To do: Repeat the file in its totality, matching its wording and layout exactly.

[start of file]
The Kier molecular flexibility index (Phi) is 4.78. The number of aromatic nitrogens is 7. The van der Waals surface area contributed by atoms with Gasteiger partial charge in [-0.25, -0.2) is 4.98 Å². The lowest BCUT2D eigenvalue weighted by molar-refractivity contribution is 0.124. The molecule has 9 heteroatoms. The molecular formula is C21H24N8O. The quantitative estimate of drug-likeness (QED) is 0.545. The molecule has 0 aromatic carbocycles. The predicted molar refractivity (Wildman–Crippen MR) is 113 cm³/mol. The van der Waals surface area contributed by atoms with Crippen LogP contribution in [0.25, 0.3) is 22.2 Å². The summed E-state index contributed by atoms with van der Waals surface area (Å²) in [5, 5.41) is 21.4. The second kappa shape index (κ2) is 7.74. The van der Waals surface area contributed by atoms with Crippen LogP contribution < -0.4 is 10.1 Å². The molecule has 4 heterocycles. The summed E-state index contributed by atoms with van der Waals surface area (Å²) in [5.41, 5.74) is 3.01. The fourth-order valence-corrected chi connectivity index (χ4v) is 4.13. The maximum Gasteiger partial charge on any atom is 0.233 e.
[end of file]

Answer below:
The Kier molecular flexibility index (Phi) is 4.78. The number of aromatic nitrogens is 7. The van der Waals surface area contributed by atoms with Gasteiger partial charge in [-0.25, -0.2) is 4.98 Å². The lowest BCUT2D eigenvalue weighted by molar-refractivity contribution is 0.124. The molecule has 9 heteroatoms. The molecular formula is C21H24N8O. The quantitative estimate of drug-likeness (QED) is 0.545. The molecule has 0 aromatic carbocycles. The predicted molar refractivity (Wildman–Crippen MR) is 113 cm³/mol. The van der Waals surface area contributed by atoms with Crippen LogP contribution in [0.25, 0.3) is 22.2 Å². The summed E-state index contributed by atoms with van der Waals surface area (Å²) in [5, 5.41) is 21.4. The second kappa shape index (κ2) is 7.74. The van der Waals surface area contributed by atoms with Crippen LogP contribution < -0.4 is 10.1 Å². The molecule has 4 heterocycles. The summed E-state index contributed by atoms with van der Waals surface area (Å²) in [5.41, 5.74) is 3.01. The fourth-order valence-corrected chi connectivity index (χ4v) is 4.13. The maximum Gasteiger partial charge on any atom is 0.233 e.